Mohali meeting a ‘win-win’ event, says Pakistan

Pakistan on Thursday described the Mohali round of “cricket diplomacy” as a “win-win” situation for the India-Pakistan process of engagement and maintained that third-party intervention was not needed.

Guarded optimism

Striking a note of guarded optimism over the bonhomie between the two countries over the past week, Foreign Office spokesperson Tehmina Janjua said, “We do not underestimate the difficulties but have faith and confidence in a bright future for the peoples of our region.”

Briefing reporters a day after the Indian and Pakistan Prime Ministers spent several hours together in the informal setting of the Mohali cricket ground, Ms. Janjua said, “Prime Minister Gilani said both Pakistan and India, as two important states in South Asia, must endeavour to take ownership for their affairs.”

Asked if the U.S. Embassy's congratulatory message to the two countries on Wednesday night for “cricket diplomacy” was an indication of a Washington-push for bilateral talks between the two nations, the spokesperson drew attention to the Prime Minister's stress on India and Pakistan taking ownership of their affairs.

“We do not need a third country for us to take ownership of our own affairs,” she said.

As to what was different in this thaw in bilateral relations, Ms. Janjua borrowed a phrase from Indian Foreign Secretary Nirupama Rao's Mohali press conference; stating that cricket diplomacy had “provided further impetus to the engagement.”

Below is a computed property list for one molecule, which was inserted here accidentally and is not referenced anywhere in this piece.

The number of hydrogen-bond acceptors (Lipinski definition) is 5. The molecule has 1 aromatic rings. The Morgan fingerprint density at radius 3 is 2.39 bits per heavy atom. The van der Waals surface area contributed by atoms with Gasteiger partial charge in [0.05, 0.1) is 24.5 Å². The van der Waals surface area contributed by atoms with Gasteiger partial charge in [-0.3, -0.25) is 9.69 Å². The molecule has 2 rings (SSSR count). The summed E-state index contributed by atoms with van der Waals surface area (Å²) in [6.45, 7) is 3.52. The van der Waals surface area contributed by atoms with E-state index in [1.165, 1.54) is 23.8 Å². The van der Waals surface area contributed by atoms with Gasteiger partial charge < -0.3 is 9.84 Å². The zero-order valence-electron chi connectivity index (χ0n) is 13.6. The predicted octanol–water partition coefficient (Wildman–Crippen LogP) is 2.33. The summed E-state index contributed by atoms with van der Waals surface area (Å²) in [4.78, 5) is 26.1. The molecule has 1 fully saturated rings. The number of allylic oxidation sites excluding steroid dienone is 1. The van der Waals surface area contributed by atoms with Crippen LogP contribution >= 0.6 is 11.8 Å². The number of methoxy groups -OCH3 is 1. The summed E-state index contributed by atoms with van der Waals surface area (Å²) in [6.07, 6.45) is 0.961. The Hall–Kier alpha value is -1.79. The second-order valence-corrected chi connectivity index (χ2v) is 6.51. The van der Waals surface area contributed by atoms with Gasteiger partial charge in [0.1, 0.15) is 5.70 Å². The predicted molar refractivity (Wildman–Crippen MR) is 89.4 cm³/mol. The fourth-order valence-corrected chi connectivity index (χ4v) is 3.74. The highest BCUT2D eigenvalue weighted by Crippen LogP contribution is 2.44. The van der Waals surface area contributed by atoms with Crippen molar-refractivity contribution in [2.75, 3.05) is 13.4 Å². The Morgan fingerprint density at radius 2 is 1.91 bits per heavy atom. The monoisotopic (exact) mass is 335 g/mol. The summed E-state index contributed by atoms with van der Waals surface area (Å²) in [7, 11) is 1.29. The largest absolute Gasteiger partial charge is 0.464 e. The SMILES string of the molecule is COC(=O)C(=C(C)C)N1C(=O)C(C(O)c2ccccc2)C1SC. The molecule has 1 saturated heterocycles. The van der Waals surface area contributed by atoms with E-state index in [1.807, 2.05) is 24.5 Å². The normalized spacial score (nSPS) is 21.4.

Also, according to her, “both countries have decided and there is commitment on the part of the leadership, which gives us hope of serious engagement between the two countries to find solutions to all outstanding issues.”

Stating that the issue of Jammu and Kashmir would be discussed at the next Foreign Secretary-level meeting, she said Mr. Gilani told Prime Minister Manmohan Singh that Pakistan wanted to move towards a comprehensive and broad-ranging engagement with India on the basis of equality, mutual trust, mutual interest and mutual respect.

To a question on how Pakistan agreed to a judicial commission from India given that the Foreign Office till now had contended that domestic laws do not provide for such a visit, the spokesperson said the principles of “comity and reciprocity” were invoked to accommodate New Delhi's request.

The Indian commission, she added, would speak to the investigators dealing with the Mumbai terror attack.

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Printable version | Jul 10, 2020 10:41:45 PM |

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